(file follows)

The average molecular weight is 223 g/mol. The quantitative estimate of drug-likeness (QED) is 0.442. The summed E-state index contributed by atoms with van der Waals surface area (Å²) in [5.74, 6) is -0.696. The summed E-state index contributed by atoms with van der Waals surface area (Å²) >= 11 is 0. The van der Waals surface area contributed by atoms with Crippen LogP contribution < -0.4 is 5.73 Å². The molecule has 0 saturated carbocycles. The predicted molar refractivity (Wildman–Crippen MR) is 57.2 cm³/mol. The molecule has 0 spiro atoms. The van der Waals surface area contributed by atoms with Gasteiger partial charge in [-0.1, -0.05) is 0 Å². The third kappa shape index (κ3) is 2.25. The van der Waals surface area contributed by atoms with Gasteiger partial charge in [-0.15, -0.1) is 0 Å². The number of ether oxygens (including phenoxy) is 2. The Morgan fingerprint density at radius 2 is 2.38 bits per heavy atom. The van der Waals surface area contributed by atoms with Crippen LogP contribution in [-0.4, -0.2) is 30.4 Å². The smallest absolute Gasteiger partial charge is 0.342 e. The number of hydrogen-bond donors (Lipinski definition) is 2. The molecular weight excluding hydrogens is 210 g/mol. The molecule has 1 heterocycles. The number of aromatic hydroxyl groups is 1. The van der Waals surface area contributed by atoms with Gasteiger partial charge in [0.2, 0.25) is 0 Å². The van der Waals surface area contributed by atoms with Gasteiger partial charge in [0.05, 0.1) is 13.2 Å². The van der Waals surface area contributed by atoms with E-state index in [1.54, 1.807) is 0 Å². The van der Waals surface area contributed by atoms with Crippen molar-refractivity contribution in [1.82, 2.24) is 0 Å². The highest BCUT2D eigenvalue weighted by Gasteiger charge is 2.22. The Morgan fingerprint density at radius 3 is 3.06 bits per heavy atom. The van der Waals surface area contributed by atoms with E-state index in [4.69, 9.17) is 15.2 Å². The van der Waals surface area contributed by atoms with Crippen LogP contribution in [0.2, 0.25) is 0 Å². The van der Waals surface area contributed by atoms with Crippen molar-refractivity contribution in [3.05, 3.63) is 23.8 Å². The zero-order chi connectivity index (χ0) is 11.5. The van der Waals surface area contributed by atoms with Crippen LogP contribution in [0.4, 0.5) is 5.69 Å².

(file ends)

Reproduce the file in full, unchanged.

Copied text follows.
The average molecular weight is 223 g/mol. The quantitative estimate of drug-likeness (QED) is 0.442. The summed E-state index contributed by atoms with van der Waals surface area (Å²) in [5.74, 6) is -0.696. The summed E-state index contributed by atoms with van der Waals surface area (Å²) >= 11 is 0. The van der Waals surface area contributed by atoms with Crippen LogP contribution < -0.4 is 5.73 Å². The molecule has 0 saturated carbocycles. The predicted molar refractivity (Wildman–Crippen MR) is 57.2 cm³/mol. The molecule has 0 spiro atoms. The van der Waals surface area contributed by atoms with Gasteiger partial charge in [-0.1, -0.05) is 0 Å². The third kappa shape index (κ3) is 2.25. The van der Waals surface area contributed by atoms with Gasteiger partial charge in [-0.15, -0.1) is 0 Å². The number of ether oxygens (including phenoxy) is 2. The Morgan fingerprint density at radius 2 is 2.38 bits per heavy atom. The van der Waals surface area contributed by atoms with Crippen LogP contribution in [-0.4, -0.2) is 30.4 Å². The smallest absolute Gasteiger partial charge is 0.342 e. The number of hydrogen-bond donors (Lipinski definition) is 2. The molecular weight excluding hydrogens is 210 g/mol. The molecule has 1 heterocycles. The number of aromatic hydroxyl groups is 1. The van der Waals surface area contributed by atoms with Gasteiger partial charge in [0.2, 0.25) is 0 Å². The van der Waals surface area contributed by atoms with Gasteiger partial charge in [0.05, 0.1) is 13.2 Å². The van der Waals surface area contributed by atoms with E-state index in [1.54, 1.807) is 0 Å². The van der Waals surface area contributed by atoms with Crippen molar-refractivity contribution in [1.82, 2.24) is 0 Å². The highest BCUT2D eigenvalue weighted by Gasteiger charge is 2.22. The Morgan fingerprint density at radius 3 is 3.06 bits per heavy atom. The van der Waals surface area contributed by atoms with E-state index in [4.69, 9.17) is 15.2 Å². The van der Waals surface area contributed by atoms with Crippen LogP contribution in [0.2, 0.25) is 0 Å². The van der Waals surface area contributed by atoms with Crippen molar-refractivity contribution in [3.05, 3.63) is 23.8 Å². The zero-order chi connectivity index (χ0) is 11.5. The van der Waals surface area contributed by atoms with Crippen LogP contribution in [0.4, 0.5) is 5.69 Å².